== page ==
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Wondrous meals on the farm

Life Story Club Contributor

I guess one of the most outstanding things that I ever enjoyed was during my childhood, when we used to visit my relatives who lived in rural Virginia. Everybody a little farm, little garden, pigs, chickens and vegetables. And I lived in the city all my life, like I have for 90 years, living in Baltimore City. So when I used to go, there so many things to see. To me, that was so unusual and it was wonderful to be with relatives and friends, and participate in those things.

I remember my grandmother had chickens and they ran around the yard, and she fed them. Sometimes they would come in to roost, but they would be out a lot. I guess they would call it free roaming, I guess that’s what they would call it today. The chicken was delicious. We ate a lot of chicken while we were there. I also liked the fact that, it was just very different living because everybody in the whole area was a relative, and everybody looked after all the children. So you weren’t held down by the fact that you can only go to the corner or can’t cross the street, and you could go anywhere you wanted to because our relatives would receive us there and word spread around who was where whenever. The most exciting thing was to go to spend the night with one of my cousins who was my age. Because I like being at her house, it was a lovely house and they had a piano and my aunt made delicious meals and she had a dog, and I didn’t have one at home. And she had a cat. The cat’s name was Harry and the dog’s name Fritz, I believe. So Fritz and Harry were a good part of every story we ever wrote or talked about. We also lived within walking distance to the beach, so we could walk down to the beach and wade in the water. I wasn’t a swimmer, I would go in and wade and it was just wonderful. We would walk to church. It was down the road. We didn’t ride in vehicle most of the time. Even if anybody rode, it would be the adults, but the children would walk, and we walked in groups to wherever we had to go. Life was so easy and so free and so different from city life. Food was plentiful. They went to the store for some items but not many, they raised most of what they ate. And when we sat down to eat, it was just like of feast. There was a table and my uncle had seven children, we only had three at my house, so that was exciting. Also, we were three girls, but there were some boys there. So we had a wonderful time sitting down at the table. For breakfast you might have fried oysters, fried fish, they didn’t eat like we ate at home, cereal, eggs and milk you know. They had just any kind of food that you might want. You ate until you couldn’t eat anymore. And you got up, walked away and played some, and they’d say, “Come on in, it’s time to eat lunch now!” These people ate all the time. So that was a wonderful thing for me. When we went to church, we had a meal, we had ham there. Virginia’s noted for its Smithfield ham. Delicious hams, salads and all kinds of good music. It was just a wonderful experience. So I guess this was what I might call a spectacle because I can’t think of anything else right now. But that was a wonderful experience. Every time we ate it was a feast! We’d eat dinner, and then maybe go to church in the evening. And when we got back, they’d put out food again! When I went to bed there, my stomach so full, I could hardly sleep. That was the main thing they did, was eat.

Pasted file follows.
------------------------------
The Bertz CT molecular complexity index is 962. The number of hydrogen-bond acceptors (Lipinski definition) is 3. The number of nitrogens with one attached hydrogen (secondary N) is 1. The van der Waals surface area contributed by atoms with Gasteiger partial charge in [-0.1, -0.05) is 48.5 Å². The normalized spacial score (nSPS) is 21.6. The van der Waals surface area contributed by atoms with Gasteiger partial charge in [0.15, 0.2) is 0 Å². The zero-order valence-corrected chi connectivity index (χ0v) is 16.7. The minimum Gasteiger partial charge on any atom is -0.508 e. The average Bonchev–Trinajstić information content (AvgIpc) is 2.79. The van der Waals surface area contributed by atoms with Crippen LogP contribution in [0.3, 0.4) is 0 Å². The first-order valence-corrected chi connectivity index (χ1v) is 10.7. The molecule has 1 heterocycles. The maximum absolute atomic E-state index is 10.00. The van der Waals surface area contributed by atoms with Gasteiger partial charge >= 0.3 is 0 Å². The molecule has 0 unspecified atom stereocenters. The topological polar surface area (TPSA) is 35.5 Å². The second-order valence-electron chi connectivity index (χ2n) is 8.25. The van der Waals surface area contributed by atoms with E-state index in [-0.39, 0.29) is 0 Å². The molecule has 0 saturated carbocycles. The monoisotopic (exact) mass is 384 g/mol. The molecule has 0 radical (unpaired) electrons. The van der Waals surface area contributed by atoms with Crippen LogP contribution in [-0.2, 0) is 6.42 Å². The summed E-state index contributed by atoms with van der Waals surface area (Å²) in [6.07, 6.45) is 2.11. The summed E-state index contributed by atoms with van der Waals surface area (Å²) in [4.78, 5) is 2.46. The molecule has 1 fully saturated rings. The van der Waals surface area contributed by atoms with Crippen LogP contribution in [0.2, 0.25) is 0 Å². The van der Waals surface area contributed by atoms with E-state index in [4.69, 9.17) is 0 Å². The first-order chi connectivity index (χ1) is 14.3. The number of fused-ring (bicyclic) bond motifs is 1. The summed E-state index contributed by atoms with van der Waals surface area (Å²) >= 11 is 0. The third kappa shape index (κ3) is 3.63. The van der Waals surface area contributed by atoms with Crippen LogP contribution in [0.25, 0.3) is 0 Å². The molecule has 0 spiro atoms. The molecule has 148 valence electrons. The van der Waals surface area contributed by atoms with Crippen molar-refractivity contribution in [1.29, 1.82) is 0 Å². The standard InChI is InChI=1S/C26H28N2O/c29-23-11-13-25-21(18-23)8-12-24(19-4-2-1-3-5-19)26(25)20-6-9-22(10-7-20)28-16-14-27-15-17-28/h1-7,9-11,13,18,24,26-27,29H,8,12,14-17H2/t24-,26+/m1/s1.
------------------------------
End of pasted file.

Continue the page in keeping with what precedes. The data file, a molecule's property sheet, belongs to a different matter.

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A Memorable Celebration

Life Story Club Contributor

Mar 10, 2020

Last May 13th, I celebrated my 90th birthday. Family, friends, business associates, church—everybody—gathered with me just to celebrate the occasion. And it was so beautiful. Especially delightful was the fact that some of my former students–I taught Elementary School in the community for 25 years–came and mentioned that they remembered me because I helped them when they needed help. And this made me feel well what my life is worth something because these people can remember me.

I had friends and family there. And one of the interesting things was my daughter passed away a couple years ago. I have two sons who are living, but I have lots of nieces and they came to make themselves available to help make that celebration the best. We had it in a recently renovated church hall. Most people said they had never seen the hall look that pretty. One of my nephews, who is a DJ, played the music for the party. And we just let people talk all they wanted to, and it was just a wonderful occasion for me. It was wonderful to know that I had lived all those years and I was leaving footprints.